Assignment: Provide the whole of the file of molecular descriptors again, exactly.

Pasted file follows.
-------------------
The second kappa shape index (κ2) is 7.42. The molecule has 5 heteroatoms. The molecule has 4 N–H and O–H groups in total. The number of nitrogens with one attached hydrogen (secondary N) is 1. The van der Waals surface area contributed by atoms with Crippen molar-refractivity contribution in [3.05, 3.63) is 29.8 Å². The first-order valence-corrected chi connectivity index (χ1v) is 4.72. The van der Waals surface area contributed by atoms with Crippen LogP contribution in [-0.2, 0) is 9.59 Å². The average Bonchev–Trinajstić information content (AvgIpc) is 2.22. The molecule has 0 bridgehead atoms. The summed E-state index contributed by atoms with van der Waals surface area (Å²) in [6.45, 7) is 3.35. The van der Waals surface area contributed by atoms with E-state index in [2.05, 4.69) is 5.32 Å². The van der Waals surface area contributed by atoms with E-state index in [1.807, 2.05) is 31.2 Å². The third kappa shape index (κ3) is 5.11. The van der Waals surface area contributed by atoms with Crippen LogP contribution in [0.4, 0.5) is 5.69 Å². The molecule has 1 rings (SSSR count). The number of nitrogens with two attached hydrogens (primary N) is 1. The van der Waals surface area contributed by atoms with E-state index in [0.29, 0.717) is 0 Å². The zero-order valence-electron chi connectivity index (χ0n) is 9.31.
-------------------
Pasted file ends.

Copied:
The second kappa shape index (κ2) is 7.42. The molecule has 5 heteroatoms. The molecule has 4 N–H and O–H groups in total. The number of nitrogens with one attached hydrogen (secondary N) is 1. The van der Waals surface area contributed by atoms with Crippen molar-refractivity contribution in [3.05, 3.63) is 29.8 Å². The first-order valence-corrected chi connectivity index (χ1v) is 4.72. The van der Waals surface area contributed by atoms with Crippen LogP contribution in [-0.2, 0) is 9.59 Å². The average Bonchev–Trinajstić information content (AvgIpc) is 2.22. The molecule has 0 bridgehead atoms. The summed E-state index contributed by atoms with van der Waals surface area (Å²) in [6.45, 7) is 3.35. The van der Waals surface area contributed by atoms with E-state index in [2.05, 4.69) is 5.32 Å². The van der Waals surface area contributed by atoms with E-state index in [1.807, 2.05) is 31.2 Å². The third kappa shape index (κ3) is 5.11. The van der Waals surface area contributed by atoms with Crippen LogP contribution in [0.4, 0.5) is 5.69 Å². The molecule has 1 rings (SSSR count). The number of nitrogens with two attached hydrogens (primary N) is 1. The van der Waals surface area contributed by atoms with E-state index in [0.29, 0.717) is 0 Å². The zero-order valence-electron chi connectivity index (χ0n) is 9.31.